The new reports reveal that 192,227 babies born in the UK have foreign-born mothers. Polish-born mothers registered 22,928 babies followed by Pakistan and India-born women as the highest from outside the UK. ONS spokeswoman, Elizabeth McLaren said, '' The rising percentage of births to women born outside the UK is largely due to foreign born women making up an increasing share of the female population of childbearing age in England and Wales.
'Part of the reason for this is that migrants are more likely to be working-age adults rather than children or older people. 'Alongside their increasing share of the population, higher fertility among women born outside the UK has also had an impact.'
Poland beats India as the most common non-UK country of birth
An estimated 831,000 Polish-born residents in the UK make Poland the most common non-UK country of birth overtaking India, which had a population of 795,000 last year. According to last year's report, every one in eight people living in the UK were born abroad compared to one in 11 in 2004. The ONS spokeswoman, Nicola White said,''The population of the UK continued to increase between 2014 and 2015, driven by significant increases in both the non-UK born and non-British national population of the UK.''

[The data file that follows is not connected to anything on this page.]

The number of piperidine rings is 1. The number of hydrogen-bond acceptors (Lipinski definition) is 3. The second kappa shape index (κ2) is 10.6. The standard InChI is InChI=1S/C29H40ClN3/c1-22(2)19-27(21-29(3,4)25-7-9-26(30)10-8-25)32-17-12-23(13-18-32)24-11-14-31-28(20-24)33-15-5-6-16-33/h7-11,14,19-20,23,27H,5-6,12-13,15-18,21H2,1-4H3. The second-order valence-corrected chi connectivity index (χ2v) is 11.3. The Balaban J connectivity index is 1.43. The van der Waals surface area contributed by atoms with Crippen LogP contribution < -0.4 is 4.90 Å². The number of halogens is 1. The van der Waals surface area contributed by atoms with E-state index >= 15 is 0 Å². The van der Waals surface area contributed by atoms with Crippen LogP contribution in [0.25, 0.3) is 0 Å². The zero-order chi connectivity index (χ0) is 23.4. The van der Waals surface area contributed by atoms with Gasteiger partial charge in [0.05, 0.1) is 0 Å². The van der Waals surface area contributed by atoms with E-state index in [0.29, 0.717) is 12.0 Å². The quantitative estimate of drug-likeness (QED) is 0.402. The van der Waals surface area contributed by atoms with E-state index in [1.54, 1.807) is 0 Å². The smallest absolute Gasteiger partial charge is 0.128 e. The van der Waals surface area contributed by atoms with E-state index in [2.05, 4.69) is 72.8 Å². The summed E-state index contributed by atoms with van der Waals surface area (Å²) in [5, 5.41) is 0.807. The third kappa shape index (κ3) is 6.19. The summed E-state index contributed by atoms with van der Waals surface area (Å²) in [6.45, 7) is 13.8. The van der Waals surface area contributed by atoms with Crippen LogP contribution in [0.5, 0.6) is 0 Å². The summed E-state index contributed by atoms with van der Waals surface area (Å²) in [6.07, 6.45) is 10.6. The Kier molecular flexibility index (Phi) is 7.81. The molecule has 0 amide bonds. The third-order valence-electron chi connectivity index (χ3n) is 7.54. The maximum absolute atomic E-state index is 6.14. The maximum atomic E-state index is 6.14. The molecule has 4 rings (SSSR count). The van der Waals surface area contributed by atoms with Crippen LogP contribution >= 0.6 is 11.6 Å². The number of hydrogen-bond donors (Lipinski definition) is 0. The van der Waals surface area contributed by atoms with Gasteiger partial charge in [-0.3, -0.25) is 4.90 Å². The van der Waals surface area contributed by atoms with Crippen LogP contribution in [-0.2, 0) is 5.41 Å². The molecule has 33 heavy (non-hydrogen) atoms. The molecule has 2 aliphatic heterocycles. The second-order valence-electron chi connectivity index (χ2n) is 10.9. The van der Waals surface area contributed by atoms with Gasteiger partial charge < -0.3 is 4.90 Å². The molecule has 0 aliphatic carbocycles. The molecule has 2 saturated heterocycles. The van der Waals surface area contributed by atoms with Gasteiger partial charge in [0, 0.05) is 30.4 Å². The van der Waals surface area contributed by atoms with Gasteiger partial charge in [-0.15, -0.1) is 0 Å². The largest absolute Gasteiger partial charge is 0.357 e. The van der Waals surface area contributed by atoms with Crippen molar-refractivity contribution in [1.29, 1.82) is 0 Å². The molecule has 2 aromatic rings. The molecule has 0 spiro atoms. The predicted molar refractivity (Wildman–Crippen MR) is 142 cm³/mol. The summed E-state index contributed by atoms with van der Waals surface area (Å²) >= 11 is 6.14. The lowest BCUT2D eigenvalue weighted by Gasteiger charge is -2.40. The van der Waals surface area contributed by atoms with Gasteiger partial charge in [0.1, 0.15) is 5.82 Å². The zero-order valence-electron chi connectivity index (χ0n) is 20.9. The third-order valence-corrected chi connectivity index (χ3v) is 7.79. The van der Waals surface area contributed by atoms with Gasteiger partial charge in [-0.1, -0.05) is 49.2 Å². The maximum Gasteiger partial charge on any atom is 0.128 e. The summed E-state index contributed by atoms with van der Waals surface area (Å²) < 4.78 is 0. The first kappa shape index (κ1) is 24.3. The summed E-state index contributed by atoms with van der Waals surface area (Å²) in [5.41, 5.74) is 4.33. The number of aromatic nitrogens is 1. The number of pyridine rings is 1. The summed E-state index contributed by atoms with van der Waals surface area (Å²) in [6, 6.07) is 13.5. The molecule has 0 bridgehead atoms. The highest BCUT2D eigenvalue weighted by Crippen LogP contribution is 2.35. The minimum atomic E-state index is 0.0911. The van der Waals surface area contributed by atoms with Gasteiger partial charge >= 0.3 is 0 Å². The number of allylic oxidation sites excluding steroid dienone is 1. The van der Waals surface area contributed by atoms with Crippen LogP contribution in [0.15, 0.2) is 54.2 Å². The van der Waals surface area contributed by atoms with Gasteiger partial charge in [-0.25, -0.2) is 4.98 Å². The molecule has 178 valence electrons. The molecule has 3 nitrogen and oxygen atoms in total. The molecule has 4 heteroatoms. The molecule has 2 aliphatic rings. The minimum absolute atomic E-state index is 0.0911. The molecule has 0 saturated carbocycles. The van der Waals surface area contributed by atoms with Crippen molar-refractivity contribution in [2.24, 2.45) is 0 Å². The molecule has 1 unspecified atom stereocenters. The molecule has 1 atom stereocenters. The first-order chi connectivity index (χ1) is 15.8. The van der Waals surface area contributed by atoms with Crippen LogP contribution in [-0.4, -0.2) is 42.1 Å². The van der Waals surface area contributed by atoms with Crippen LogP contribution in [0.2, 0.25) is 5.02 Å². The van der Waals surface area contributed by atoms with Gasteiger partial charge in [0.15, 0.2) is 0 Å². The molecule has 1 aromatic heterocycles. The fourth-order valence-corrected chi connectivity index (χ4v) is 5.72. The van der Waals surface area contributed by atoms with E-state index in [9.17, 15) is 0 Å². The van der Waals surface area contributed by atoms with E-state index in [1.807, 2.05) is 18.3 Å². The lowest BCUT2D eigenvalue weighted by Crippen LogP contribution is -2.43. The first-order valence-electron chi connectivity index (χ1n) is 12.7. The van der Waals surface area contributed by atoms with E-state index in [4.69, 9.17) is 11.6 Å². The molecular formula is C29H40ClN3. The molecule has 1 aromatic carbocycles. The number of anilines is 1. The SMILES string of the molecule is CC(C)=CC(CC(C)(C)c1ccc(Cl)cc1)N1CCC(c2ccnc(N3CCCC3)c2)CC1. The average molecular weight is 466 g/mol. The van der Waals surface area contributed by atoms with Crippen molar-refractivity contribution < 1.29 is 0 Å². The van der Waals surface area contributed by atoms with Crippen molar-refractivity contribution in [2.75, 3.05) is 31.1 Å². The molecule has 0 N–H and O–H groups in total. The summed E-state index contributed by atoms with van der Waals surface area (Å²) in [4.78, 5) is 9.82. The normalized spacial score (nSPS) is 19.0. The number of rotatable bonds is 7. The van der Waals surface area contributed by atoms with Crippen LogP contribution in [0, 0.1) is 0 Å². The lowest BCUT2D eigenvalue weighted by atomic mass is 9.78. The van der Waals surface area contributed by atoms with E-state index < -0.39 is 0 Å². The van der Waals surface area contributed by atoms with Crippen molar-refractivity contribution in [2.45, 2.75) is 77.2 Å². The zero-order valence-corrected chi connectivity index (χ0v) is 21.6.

''Poland is now the most common non-UK country of birth, overtaking India for the first time. ''The number of Polish born citizens living in the UK has continued to increase since Poland joined the EU and the number of UK residents born in Poland was eight times higher in 2015 compared with 2004.''
Madeleine Sumption, director of the Migration Observatory at the University of Oxford said, ''These data come at a time of considerable uncertainty for EU migrants living in the UK, as most EU migrants are not UK citizens.''
''Although the Government has committed in principle to allow EU migrants to remain in the UK, there are many unresolved questions about their status.''